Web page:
Credit: Andela Products Co.
The recycled glass aggregate has no rough edges, and is safe enough for children to play on.
In Tennessee, the Cumberland County Recycling Center is both saving and making money by creating glass — yes, glass — mulch and road salt.
After Cumberland County closed its landfill in June 2011 and began sending waste to a neighboring community, the county found itself paying $30/ton in tipping fees, which adds up when you're collecting 14,000 tons of trash a month.
“We had to look at every way we could possibly save on fees,” says Mike Harvel, the county's assistant director of solid waste. This included recycling wood, electronics, plastics, paper, cardboard — and glass.
“Glass is one of the heaviest materials in our waste,” adds Tom Breedan, director of solid waste.
In December, the recycling center invested $93,793 in a glass crushing and recycling machine from Richfield Springs, N.Y.–based Andela Products Co.
Only one employee is needed to run the machine for about one to two hours a day. Bottles, jars, and other glass items are loaded into a bin, where a series of hammers on a crank breaks them down into tiny pieces and then finishes them into a variety of sizes.
The machine separates lids, paper, labels, corks, and waste into another bin at the end of the conveyor. In this manner, it can convert 12 tons of glass into about 636 pounds of waste.
Glass is transformed into sand-like dust, gravel, chips, or mulch-like stone. The finished products are not jagged and will not cut. They can be used in many applications including playgrounds, landscaping, soil stabilization, and traction control on roadways.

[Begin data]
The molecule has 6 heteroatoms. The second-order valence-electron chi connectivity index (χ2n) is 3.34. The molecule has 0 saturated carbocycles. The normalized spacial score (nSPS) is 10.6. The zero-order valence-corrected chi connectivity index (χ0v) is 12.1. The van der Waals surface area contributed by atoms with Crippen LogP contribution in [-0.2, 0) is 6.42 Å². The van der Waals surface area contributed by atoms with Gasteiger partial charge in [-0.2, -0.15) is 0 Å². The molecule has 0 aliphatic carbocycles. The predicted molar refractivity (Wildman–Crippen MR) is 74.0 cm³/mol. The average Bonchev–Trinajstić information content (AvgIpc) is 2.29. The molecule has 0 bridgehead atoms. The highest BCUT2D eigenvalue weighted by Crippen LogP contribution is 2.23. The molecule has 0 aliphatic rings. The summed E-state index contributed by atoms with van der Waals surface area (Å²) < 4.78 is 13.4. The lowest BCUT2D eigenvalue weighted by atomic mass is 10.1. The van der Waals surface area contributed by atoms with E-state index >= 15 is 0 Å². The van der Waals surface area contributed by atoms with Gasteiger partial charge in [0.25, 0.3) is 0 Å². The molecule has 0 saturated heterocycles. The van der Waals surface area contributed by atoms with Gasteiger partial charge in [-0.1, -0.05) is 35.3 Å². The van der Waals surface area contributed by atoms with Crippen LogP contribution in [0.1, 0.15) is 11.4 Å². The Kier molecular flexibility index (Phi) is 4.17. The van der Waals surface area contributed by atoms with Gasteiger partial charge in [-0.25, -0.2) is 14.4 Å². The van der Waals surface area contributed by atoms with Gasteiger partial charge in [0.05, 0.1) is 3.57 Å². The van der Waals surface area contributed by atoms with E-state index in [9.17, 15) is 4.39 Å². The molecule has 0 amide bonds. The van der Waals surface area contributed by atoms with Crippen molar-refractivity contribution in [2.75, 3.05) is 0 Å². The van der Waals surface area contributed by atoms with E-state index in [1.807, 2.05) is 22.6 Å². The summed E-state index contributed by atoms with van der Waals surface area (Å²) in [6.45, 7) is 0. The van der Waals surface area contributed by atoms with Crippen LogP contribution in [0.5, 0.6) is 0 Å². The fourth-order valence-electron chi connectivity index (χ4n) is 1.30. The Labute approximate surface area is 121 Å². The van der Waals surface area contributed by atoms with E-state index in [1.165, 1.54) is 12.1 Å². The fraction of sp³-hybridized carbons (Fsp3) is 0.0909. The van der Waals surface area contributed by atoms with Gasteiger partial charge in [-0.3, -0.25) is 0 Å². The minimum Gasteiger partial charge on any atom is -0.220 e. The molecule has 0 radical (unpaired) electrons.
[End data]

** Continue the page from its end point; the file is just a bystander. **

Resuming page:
So far, the recycling center is creating two different products. One is a sand material that can be mixed with road salt to treat icy roads. The county's highway department purchases the glass sand at $5/ton, which in turn allows the department to purchase less salt and cover more roads.
Credit: Andela Products Co.
The second product is a larger 3/8-inch glass that the recycling center sells as landscaping material to the public for $30/ton. One customer uses the material for fish tanks and aquariums.
The county also uses the material for its own landscaping at courthouses and county buildings. According to manufacturer Andela Products, glass mulch lasts longer, and unlike regular mulch it won't fade, break down, or become termite-infested.
Purchasing the glass recycling system was a win-win decision for the county, says Harvel. “We're saving $30/ton plus making $30/ton.” With the savings alone, the machine pays for itself within two years. But even better, the center's combined recycling efforts has nearly doubled annual revenue — from $240,000 to more than $400,000 — thanks in large part to the ability to recycle and sell glass.
Watch these videos to learn how Andela Products Co.'s glass recycling systems work and the end-products they create.
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